Fundamentalism and beliefs

From: Lawrence DeBivort (
Date: Tue Jan 22 2002 - 16:03:27 GMT

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    Theme: The expansion of Western ‘modern’ civilization created in the people
    affected psychological conditions akin to exile.

    From Karen Armstrong, THE BATTLE FOR GOD, NY: Ballantine Books, 2001, paper,
    p. 8.

    Armstrong has just examined the repression of the Jews of Spain by Isabella
    and Ferdinand, Catholic monarchs who defeated the last Muslim rules in
    Spain. In 1492, the monarchs ordered the conversion by baptism or explusion
    of all Jews from Spain. 70,000 Jews stayed and converted, though they
    continued to be held in suspicion and subjected to the Inquisition. 80,000
    fled next door to Catholic Portugal, and 50,000 travelled overseas and found
    welcome in the Muslim Ottoman Empire -- LB

    Armstong continues:

    “[The Spanish Jews] were used to Muslim society, but the loss of Spain—or
    Sefarad, as they called it—had inflicted a deep psychic wound. These
    Sepharad Jews felt that they themselves and everything else were in the
    wrong place. Exile is a spiritual as well as a physical dislocation. The
    world of the exile is wholly unfamiliar and, therefore without meaning. A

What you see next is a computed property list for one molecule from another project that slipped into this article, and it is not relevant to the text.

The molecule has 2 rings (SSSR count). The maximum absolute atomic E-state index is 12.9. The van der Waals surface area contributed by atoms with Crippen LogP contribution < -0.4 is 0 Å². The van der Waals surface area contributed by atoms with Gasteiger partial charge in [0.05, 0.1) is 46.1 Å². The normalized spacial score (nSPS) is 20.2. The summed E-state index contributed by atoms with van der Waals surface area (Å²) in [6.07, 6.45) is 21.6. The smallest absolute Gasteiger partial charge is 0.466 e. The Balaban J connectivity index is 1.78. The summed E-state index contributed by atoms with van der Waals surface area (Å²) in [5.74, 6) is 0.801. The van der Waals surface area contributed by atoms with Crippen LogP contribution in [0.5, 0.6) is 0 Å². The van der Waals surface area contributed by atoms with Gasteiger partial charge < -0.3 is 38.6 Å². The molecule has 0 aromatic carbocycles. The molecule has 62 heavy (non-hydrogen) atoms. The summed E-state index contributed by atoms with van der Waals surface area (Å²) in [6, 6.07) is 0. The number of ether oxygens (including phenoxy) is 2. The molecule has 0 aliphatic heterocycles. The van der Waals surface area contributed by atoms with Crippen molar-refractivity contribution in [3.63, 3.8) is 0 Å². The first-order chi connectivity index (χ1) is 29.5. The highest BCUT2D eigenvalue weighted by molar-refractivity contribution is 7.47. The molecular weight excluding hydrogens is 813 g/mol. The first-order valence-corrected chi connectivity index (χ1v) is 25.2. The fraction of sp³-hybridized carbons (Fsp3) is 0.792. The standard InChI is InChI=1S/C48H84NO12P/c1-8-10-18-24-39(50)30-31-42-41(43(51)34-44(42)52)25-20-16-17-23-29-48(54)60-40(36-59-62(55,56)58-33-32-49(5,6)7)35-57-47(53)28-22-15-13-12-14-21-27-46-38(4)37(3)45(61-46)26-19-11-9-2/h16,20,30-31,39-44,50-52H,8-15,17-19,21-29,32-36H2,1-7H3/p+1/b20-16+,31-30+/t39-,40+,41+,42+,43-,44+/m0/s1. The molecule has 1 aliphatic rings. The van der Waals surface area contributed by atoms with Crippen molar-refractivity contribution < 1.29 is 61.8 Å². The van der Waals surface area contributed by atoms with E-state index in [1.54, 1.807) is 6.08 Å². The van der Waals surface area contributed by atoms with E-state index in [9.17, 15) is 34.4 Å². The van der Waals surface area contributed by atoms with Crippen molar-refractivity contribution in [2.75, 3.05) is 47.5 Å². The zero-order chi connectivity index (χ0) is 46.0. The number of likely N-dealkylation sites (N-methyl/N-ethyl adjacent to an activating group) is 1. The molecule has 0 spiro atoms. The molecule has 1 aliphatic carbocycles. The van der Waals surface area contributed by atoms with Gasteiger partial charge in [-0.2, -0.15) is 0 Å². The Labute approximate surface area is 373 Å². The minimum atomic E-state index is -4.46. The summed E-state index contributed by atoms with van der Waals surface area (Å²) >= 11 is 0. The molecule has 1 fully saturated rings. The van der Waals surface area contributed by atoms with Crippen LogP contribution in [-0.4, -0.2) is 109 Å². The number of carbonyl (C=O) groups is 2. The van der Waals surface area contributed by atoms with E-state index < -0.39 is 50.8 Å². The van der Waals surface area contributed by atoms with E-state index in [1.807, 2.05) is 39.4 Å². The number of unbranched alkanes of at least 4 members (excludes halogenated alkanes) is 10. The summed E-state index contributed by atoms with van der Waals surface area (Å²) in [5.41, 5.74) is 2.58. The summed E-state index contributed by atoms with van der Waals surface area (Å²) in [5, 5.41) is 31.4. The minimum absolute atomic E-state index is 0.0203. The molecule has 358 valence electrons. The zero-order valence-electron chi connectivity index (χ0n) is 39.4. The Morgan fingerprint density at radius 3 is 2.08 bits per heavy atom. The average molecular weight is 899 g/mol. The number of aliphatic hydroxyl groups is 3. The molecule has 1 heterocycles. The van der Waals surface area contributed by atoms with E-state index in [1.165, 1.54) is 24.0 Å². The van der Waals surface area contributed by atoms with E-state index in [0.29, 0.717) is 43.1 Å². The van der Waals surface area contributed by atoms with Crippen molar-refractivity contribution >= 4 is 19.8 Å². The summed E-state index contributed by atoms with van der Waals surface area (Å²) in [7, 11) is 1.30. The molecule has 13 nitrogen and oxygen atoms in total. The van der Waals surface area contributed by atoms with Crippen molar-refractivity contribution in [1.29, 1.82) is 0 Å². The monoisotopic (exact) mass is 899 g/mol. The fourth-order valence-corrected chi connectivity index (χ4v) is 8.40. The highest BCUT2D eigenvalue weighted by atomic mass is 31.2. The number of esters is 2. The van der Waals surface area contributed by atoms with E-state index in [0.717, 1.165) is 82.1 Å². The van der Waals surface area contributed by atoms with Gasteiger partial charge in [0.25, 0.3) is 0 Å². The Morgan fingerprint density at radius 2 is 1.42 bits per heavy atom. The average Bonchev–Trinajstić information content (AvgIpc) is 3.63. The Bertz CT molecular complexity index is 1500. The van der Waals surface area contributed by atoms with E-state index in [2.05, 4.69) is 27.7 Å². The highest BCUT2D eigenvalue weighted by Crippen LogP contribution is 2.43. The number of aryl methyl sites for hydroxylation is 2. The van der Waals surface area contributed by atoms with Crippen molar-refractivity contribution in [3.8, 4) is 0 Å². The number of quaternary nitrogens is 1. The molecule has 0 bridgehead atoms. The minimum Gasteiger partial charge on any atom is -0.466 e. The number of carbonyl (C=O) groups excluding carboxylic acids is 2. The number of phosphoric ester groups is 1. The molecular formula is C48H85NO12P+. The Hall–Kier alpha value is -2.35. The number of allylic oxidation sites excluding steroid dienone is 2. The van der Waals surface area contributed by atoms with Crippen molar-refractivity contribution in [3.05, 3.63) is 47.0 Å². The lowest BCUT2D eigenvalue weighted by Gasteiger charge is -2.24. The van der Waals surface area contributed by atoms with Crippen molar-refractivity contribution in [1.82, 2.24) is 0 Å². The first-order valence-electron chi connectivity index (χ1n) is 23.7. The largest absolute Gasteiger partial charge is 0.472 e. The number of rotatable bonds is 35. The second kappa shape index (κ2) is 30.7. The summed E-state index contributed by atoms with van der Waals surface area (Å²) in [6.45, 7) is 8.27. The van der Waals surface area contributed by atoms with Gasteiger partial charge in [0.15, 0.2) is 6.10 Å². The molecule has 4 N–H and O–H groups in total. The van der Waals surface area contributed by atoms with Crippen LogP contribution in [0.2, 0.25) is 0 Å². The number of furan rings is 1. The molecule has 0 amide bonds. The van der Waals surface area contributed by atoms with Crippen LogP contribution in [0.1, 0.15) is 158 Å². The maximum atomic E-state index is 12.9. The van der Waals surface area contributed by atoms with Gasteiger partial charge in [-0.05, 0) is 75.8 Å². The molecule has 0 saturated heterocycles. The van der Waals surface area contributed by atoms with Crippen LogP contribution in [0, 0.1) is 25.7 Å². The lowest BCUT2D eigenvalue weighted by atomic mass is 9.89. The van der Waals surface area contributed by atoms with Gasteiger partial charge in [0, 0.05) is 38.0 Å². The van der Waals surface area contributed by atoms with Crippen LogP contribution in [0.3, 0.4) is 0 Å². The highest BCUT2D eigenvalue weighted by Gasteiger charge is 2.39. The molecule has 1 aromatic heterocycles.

violent uprooting, which takes away all normal props, breaks up our world,
    snatches us forever from places that are saturated in memories crucial to
    our identity, and plunges us permanently in an alien environment, can make
    us feel that our very existence has been jeopardized. When exile is also
    associated with human cruelty, it raises urgent questions about the problem
    of evil in a world supposedly created by a just and benevolent God.

    “ The experience of the Sephardic Jews was an extreme form of the uprooting
    and displacement that other peoples would later experience when they were
    caught up in an aggressive modernizing process. We shall see that when
    modern Western civilization took root in a foreign environment, it
    transformed the culture so drastically that many people felt alienated and
    disoriented. The old world had been swept away, and the new one was so
    strange that people could not recognize their once-familiar surroundings and
    could make no sense of their lives. Many would become convinced, like the
    Sephardics, that their very existence was threatened. They would fear
    annihilation and extinction. In their confusion and pain, many would do what
    some of the Spanish exiles did, and turn to religion. But because their
    lives were so utterly changed, they would have to evolve new forms of faith
    to make the old traditions speak to them in their radically altered forms.”

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